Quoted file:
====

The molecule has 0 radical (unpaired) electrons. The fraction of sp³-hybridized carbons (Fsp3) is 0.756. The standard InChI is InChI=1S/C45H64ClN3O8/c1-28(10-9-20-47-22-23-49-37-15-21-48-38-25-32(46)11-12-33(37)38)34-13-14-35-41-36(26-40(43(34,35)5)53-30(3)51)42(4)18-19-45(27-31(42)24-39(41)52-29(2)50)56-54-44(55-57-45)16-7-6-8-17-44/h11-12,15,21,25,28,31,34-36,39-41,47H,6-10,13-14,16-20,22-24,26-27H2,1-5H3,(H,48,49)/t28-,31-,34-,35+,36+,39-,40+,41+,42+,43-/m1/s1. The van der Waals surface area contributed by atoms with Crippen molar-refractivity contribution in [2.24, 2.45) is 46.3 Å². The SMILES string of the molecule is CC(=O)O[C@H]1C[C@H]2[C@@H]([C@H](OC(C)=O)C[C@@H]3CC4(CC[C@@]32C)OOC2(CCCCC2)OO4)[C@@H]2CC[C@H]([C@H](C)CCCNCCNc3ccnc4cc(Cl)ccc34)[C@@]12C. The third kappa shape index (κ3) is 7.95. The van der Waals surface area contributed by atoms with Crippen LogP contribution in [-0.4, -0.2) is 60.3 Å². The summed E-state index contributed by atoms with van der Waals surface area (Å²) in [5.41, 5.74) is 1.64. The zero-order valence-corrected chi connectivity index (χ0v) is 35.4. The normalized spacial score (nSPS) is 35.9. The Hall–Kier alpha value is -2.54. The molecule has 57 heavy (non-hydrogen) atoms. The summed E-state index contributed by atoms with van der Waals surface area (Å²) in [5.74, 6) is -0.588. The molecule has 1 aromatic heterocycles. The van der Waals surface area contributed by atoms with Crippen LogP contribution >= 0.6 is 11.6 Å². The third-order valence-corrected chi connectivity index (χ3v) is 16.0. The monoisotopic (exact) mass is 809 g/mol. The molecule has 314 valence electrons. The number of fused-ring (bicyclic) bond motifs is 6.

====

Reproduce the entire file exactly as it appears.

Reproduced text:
The molecule has 0 radical (unpaired) electrons. The fraction of sp³-hybridized carbons (Fsp3) is 0.756. The standard InChI is InChI=1S/C45H64ClN3O8/c1-28(10-9-20-47-22-23-49-37-15-21-48-38-25-32(46)11-12-33(37)38)34-13-14-35-41-36(26-40(43(34,35)5)53-30(3)51)42(4)18-19-45(27-31(42)24-39(41)52-29(2)50)56-54-44(55-57-45)16-7-6-8-17-44/h11-12,15,21,25,28,31,34-36,39-41,47H,6-10,13-14,16-20,22-24,26-27H2,1-5H3,(H,48,49)/t28-,31-,34-,35+,36+,39-,40+,41+,42+,43-/m1/s1. The van der Waals surface area contributed by atoms with Crippen molar-refractivity contribution in [2.24, 2.45) is 46.3 Å². The SMILES string of the molecule is CC(=O)O[C@H]1C[C@H]2[C@@H]([C@H](OC(C)=O)C[C@@H]3CC4(CC[C@@]32C)OOC2(CCCCC2)OO4)[C@@H]2CC[C@H]([C@H](C)CCCNCCNc3ccnc4cc(Cl)ccc34)[C@@]12C. The third kappa shape index (κ3) is 7.95. The van der Waals surface area contributed by atoms with Crippen LogP contribution in [-0.4, -0.2) is 60.3 Å². The summed E-state index contributed by atoms with van der Waals surface area (Å²) in [5.41, 5.74) is 1.64. The zero-order valence-corrected chi connectivity index (χ0v) is 35.4. The normalized spacial score (nSPS) is 35.9. The Hall–Kier alpha value is -2.54. The molecule has 57 heavy (non-hydrogen) atoms. The summed E-state index contributed by atoms with van der Waals surface area (Å²) in [5.74, 6) is -0.588. The molecule has 1 aromatic heterocycles. The van der Waals surface area contributed by atoms with Crippen LogP contribution >= 0.6 is 11.6 Å². The third-order valence-corrected chi connectivity index (χ3v) is 16.0. The monoisotopic (exact) mass is 809 g/mol. The molecule has 314 valence electrons. The number of fused-ring (bicyclic) bond motifs is 6.